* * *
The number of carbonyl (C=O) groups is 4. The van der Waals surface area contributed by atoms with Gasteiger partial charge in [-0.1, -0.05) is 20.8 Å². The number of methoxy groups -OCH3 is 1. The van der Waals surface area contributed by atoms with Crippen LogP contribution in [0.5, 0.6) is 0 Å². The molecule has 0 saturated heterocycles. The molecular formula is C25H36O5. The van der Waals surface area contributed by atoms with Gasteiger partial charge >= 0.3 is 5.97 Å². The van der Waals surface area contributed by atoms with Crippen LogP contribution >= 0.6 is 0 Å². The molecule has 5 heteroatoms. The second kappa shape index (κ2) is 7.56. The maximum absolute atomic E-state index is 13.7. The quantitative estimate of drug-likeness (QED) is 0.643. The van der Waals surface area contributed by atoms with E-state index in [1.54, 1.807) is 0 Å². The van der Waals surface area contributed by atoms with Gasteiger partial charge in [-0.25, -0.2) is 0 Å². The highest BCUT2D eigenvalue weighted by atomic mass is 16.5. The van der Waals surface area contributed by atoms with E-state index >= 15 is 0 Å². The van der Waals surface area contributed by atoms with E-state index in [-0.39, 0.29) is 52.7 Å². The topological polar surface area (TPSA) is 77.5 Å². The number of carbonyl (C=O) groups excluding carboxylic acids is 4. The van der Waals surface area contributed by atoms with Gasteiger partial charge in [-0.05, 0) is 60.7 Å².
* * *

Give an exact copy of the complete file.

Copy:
The number of carbonyl (C=O) groups is 4. The van der Waals surface area contributed by atoms with Gasteiger partial charge in [-0.1, -0.05) is 20.8 Å². The number of methoxy groups -OCH3 is 1. The van der Waals surface area contributed by atoms with Crippen LogP contribution in [0.5, 0.6) is 0 Å². The molecule has 0 saturated heterocycles. The molecular formula is C25H36O5. The van der Waals surface area contributed by atoms with Gasteiger partial charge >= 0.3 is 5.97 Å². The van der Waals surface area contributed by atoms with Crippen LogP contribution >= 0.6 is 0 Å². The molecule has 5 heteroatoms. The second kappa shape index (κ2) is 7.56. The maximum absolute atomic E-state index is 13.7. The quantitative estimate of drug-likeness (QED) is 0.643. The van der Waals surface area contributed by atoms with E-state index in [1.54, 1.807) is 0 Å². The van der Waals surface area contributed by atoms with Gasteiger partial charge in [-0.25, -0.2) is 0 Å². The highest BCUT2D eigenvalue weighted by atomic mass is 16.5. The van der Waals surface area contributed by atoms with E-state index >= 15 is 0 Å². The van der Waals surface area contributed by atoms with E-state index in [-0.39, 0.29) is 52.7 Å². The topological polar surface area (TPSA) is 77.5 Å². The number of carbonyl (C=O) groups excluding carboxylic acids is 4. The van der Waals surface area contributed by atoms with Gasteiger partial charge in [-0.05, 0) is 60.7 Å².